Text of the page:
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Minnesota’s agriculture in a carbon constrained economy Bjorn Gangeness November 27, 2007.

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Presentation on theme: "Minnesota’s agriculture in a carbon constrained economy Bjorn Gangeness November 27, 2007."— Presentation transcript:

1 Minnesota’s agriculture in a carbon constrained economy Bjorn Gangeness November 27, 2007

2 Climate Change in Context  Nearly inarguable evidence showing human influence in raising average global temps  The challenge of what to do and how  Solutions coming from different levels of government and citizen participation  Different sectors play different roles - energy generation to consumption to agricultural production

3 Minnesota’s emissions reduction goals  80% reduced carbon emissions below 2005 levels in 2050, 30% in 2025 (eq. to 45.3MMT)  Reductions could come from  efficiencies,  reduced energy use,  carbon offsets,  geologic capture and storage,  or terrestrial capture and storage

4 Carbon and Agriculture Source: bp.com

5 Carbon and Agriculture  Large agricultural industry in Minnesota overwhelmingly focused on corn and soy  New initiatives that will make perennial biofuel crops more attractive  Governor’s NextGen Energy Initiative  Reinvest in Minnesota – Clean Energy

6 New Crop Initiatives and Carbon  The problem is the extent in considering carbon sequestration in development  No mention of carbon stock goals  No anticipation of carbon cap and trade system  If addressed, perennial biofuels may develop more securely in an unsure marketplace

7 Reinvest in MN – Clean Energy  $46 million requested appropriation for 2008  $40 M for bioenergy crop easements  $6 M for administration  13,000 acres expected easements for a maximum 20 year payment of $3077/acre  Recognition of potential to work with other initiatives within the Federal Farm Bill  Tiered system of payments depending on type of practice implemented

8 Example of Tiered System Tier I ($1500/acre) Switchgrass Tier II ($2000/acre) At least 4 native prairie species Tier III ($3000/acre) At least 4 native prairie species and permanent easement status Tiers modeled on Conservation Security Program

9 Relevant Criteria Economic Efficiency Ecological Integrity Simplicity ($/MTCO2e) Viability Wildlife habitat Water Quality Biodiversity Manageable Understandable Complementary

10 Alternatives  No action – simply allow biofuels incentives to move forward on the current path  Integrate carbon credit system into the tiered payment structure based on BMPs  Set carbon stock increase goals for each tier Full Appropriation Assumed ($46M in 2008)

11 No Action Alternative  Economic Efficiency  acre goal but likely higher  1.6 MTCO2e/acre/yr 21,000 MT/yr or ~ 420,000 MT over 20 yrs ($95/MT)  Ecological Integrity  Monoculture  Perennial is good for WQ  Habitat is better than row-crop  Simplicity  Monoculture is easier to harvest, plant, manage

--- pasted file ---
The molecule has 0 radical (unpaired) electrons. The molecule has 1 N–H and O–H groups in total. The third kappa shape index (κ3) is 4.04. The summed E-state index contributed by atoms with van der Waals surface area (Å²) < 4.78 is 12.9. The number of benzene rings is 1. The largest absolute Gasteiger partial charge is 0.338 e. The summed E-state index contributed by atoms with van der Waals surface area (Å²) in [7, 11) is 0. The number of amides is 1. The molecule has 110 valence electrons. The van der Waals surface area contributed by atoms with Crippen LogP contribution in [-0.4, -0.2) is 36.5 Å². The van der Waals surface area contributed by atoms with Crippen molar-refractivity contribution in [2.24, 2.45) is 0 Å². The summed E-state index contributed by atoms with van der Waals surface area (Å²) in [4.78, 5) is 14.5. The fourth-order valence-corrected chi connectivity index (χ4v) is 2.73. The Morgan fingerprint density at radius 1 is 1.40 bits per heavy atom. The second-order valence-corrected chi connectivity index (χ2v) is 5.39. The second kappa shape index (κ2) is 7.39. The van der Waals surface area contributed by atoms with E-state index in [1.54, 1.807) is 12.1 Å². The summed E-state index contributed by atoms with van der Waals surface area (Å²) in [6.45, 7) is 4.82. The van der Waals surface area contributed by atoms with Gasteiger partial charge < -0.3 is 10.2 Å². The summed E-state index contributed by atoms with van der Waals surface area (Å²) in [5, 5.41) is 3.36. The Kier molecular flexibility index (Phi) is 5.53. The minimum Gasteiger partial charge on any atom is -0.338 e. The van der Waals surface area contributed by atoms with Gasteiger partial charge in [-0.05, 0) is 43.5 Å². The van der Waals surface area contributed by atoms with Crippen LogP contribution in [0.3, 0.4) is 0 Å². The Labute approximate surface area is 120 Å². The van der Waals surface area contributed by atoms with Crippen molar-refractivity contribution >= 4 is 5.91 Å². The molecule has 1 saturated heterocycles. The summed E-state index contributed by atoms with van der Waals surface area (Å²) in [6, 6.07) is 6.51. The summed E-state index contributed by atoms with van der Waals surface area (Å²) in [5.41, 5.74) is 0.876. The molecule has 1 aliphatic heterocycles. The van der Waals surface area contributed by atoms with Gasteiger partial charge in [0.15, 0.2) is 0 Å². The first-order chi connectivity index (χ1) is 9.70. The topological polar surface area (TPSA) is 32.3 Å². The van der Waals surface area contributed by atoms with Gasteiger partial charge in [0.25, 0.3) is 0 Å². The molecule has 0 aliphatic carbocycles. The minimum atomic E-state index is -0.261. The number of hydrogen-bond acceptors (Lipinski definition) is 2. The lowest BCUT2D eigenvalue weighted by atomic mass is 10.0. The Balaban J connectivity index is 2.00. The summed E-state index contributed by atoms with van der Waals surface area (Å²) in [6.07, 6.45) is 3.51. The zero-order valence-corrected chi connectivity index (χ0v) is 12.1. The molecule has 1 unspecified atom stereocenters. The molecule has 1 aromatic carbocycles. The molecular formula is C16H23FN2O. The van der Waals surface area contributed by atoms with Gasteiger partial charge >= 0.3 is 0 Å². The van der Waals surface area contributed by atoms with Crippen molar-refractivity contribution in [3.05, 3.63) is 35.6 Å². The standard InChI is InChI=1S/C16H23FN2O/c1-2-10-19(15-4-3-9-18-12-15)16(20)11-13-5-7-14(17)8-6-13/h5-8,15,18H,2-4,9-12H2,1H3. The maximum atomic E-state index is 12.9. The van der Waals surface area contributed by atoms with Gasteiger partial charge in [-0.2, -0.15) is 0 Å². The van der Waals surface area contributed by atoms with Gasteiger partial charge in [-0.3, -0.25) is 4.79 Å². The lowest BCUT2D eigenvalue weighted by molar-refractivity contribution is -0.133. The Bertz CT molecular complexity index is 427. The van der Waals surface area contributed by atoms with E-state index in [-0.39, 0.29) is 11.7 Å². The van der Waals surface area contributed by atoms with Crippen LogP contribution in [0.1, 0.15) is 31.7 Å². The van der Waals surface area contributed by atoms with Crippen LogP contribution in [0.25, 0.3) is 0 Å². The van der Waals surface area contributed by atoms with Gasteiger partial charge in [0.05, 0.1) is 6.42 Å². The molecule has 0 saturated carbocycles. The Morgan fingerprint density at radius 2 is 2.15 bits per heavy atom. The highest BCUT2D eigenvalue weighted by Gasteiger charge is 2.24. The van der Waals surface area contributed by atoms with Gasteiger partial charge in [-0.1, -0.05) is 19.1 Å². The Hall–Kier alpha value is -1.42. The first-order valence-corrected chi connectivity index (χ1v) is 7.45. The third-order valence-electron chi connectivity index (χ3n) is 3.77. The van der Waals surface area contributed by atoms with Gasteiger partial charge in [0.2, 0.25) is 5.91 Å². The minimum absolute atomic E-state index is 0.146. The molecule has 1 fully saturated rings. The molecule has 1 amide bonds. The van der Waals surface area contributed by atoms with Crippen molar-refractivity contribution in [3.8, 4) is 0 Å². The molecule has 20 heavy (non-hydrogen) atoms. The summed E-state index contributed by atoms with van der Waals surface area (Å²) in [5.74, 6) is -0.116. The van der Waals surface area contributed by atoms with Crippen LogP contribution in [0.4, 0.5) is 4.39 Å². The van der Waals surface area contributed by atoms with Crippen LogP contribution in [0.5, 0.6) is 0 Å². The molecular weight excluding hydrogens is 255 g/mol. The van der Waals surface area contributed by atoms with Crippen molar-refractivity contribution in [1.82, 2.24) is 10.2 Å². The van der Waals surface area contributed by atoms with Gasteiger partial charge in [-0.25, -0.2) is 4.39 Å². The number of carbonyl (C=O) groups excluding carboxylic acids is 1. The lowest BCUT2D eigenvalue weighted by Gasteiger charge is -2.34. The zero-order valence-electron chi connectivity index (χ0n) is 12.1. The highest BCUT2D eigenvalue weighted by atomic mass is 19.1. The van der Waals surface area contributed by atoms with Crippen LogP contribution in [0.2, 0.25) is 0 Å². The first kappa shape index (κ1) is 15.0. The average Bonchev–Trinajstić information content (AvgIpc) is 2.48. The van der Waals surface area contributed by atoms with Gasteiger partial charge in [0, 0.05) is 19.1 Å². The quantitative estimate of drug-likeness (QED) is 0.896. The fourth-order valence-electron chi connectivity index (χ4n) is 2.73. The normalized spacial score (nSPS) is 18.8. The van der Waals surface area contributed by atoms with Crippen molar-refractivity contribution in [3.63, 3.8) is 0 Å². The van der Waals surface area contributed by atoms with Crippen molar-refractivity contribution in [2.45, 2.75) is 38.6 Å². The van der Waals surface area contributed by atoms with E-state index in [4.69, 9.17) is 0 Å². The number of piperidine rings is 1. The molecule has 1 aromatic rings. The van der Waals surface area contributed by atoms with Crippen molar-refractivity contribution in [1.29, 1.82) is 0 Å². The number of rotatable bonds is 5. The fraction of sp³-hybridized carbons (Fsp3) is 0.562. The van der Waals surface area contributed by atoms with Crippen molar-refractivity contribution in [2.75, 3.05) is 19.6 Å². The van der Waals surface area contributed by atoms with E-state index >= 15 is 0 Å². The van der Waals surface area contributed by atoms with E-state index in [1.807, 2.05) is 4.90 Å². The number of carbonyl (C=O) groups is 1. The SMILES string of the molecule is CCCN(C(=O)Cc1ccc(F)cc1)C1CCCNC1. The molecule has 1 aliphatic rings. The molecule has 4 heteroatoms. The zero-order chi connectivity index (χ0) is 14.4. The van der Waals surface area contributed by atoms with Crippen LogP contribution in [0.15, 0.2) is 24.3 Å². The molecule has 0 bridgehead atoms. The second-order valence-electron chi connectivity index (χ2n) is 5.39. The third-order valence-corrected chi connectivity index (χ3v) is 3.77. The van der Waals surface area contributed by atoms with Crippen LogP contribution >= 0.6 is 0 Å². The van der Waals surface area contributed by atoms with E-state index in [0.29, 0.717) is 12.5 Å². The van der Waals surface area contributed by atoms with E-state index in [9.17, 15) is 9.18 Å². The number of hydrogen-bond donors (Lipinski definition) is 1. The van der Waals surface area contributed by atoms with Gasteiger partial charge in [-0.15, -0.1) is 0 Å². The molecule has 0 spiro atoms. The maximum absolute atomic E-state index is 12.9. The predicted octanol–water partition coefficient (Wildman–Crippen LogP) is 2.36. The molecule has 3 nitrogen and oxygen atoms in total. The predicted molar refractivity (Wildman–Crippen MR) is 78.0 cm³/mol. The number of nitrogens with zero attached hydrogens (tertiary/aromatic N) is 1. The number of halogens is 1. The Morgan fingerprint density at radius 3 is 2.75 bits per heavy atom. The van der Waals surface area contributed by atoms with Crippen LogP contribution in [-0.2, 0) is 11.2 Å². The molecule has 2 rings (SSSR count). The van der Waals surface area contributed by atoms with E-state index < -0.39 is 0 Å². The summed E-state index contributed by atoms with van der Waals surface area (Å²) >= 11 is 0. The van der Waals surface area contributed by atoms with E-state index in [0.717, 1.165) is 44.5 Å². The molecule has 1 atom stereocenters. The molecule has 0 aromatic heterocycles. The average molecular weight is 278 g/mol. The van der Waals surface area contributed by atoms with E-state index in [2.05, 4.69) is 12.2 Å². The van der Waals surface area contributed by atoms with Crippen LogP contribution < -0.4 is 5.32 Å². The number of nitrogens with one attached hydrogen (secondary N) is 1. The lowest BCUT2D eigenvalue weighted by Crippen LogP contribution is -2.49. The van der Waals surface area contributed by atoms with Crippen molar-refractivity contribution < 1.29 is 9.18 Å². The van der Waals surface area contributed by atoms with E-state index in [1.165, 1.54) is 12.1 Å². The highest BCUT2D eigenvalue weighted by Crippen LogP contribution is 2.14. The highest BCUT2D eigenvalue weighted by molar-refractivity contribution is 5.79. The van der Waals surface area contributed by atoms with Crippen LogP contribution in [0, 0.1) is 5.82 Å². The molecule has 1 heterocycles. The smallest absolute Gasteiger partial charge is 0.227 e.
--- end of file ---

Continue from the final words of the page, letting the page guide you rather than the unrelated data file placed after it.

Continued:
12 Carbon Credit Integration Tier I - Switchgrass (CCX 1 MT/acre- yr, $2.50 or $37.45 on ECFI 2010) Tier II - At least 4 native prairie species (CCX 1 MT/acre-yr, $2.50 or $37.45 on ECFI 2010) Tier III - At least 4 native prairie species and permanent easement status (CCX 1 MT/acre-yr, $2.50 or $37.45 on ECFI 2010) Changes to Tiers

13 Carbon Credit Integration  Addresses benefits of credit trading in each tier  No control over the carbon credit market so no price guarantees  Carbon markets are still voluntary, though a national system could change that

14 Carbon Credit Integration  Economic Efficiency  Minimal administrative fees to integrate and promote seeking of carbon credits for practices  Stacked payments make incentives more attractive  Ecological integrity  Grass species are not distinguished for in CCX  Simplicity  More complicated than No action, but stacked payments outweigh administrative consequences

15 Goal of Increased Carbon Stocks Tier I - Switchgrass (CCX 1 MT/acre- yr, $2.50 or $37.45 on ECFI 2010) Tier II - At least 4 native prairie species and wetland restoration (4.4 MT/acre-yr in wetlands) Tier III - At least 4 native prairie species, short rotation woody crops and permanent easement status (7MT/acre-yr in SRWC) Changes to Tiers

16 Goals of Increased Carbon Stocks  Higher sequestration goals per tier with mixed practices  Economic Efficiency  More diversified fuelstocks, less market sensitivity  Higher payments for higher sequestration rates  Ecological Integrity  Wetlands and SRWCs create more diverse habitat than simple grass species  Simplicity  The most complicated option

17 Recommendations  Train technical assistance providers in carbon markets  Follow the progress of the development of Midwest GHG Reduction Accord  Incorporate data from NextGen cellulosic pilot projects  Create flexibility within the RIM-CE structure that allows for more fluid transitions to alternative crops (among/between species)


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